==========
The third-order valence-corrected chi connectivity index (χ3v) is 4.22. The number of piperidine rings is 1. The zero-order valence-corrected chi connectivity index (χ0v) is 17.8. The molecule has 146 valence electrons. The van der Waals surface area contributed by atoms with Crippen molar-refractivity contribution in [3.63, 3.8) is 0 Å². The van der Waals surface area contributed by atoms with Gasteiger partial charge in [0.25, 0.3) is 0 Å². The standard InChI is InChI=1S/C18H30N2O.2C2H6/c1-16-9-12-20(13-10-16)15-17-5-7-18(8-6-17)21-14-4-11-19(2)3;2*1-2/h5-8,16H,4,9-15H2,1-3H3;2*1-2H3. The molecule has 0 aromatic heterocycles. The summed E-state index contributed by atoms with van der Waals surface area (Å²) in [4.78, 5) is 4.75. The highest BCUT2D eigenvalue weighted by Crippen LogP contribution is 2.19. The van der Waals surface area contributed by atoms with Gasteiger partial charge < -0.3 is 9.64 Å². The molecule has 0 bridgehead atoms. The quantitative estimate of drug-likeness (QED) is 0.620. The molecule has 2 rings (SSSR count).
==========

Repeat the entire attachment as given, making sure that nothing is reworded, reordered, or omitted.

The third-order valence-corrected chi connectivity index (χ3v) is 4.22. The number of piperidine rings is 1. The zero-order valence-corrected chi connectivity index (χ0v) is 17.8. The molecule has 146 valence electrons. The van der Waals surface area contributed by atoms with Crippen molar-refractivity contribution in [3.63, 3.8) is 0 Å². The van der Waals surface area contributed by atoms with Gasteiger partial charge in [0.25, 0.3) is 0 Å². The standard InChI is InChI=1S/C18H30N2O.2C2H6/c1-16-9-12-20(13-10-16)15-17-5-7-18(8-6-17)21-14-4-11-19(2)3;2*1-2/h5-8,16H,4,9-15H2,1-3H3;2*1-2H3. The molecule has 0 aromatic heterocycles. The summed E-state index contributed by atoms with van der Waals surface area (Å²) in [4.78, 5) is 4.75. The highest BCUT2D eigenvalue weighted by Crippen LogP contribution is 2.19. The van der Waals surface area contributed by atoms with Gasteiger partial charge < -0.3 is 9.64 Å². The molecule has 0 bridgehead atoms. The quantitative estimate of drug-likeness (QED) is 0.620. The molecule has 2 rings (SSSR count).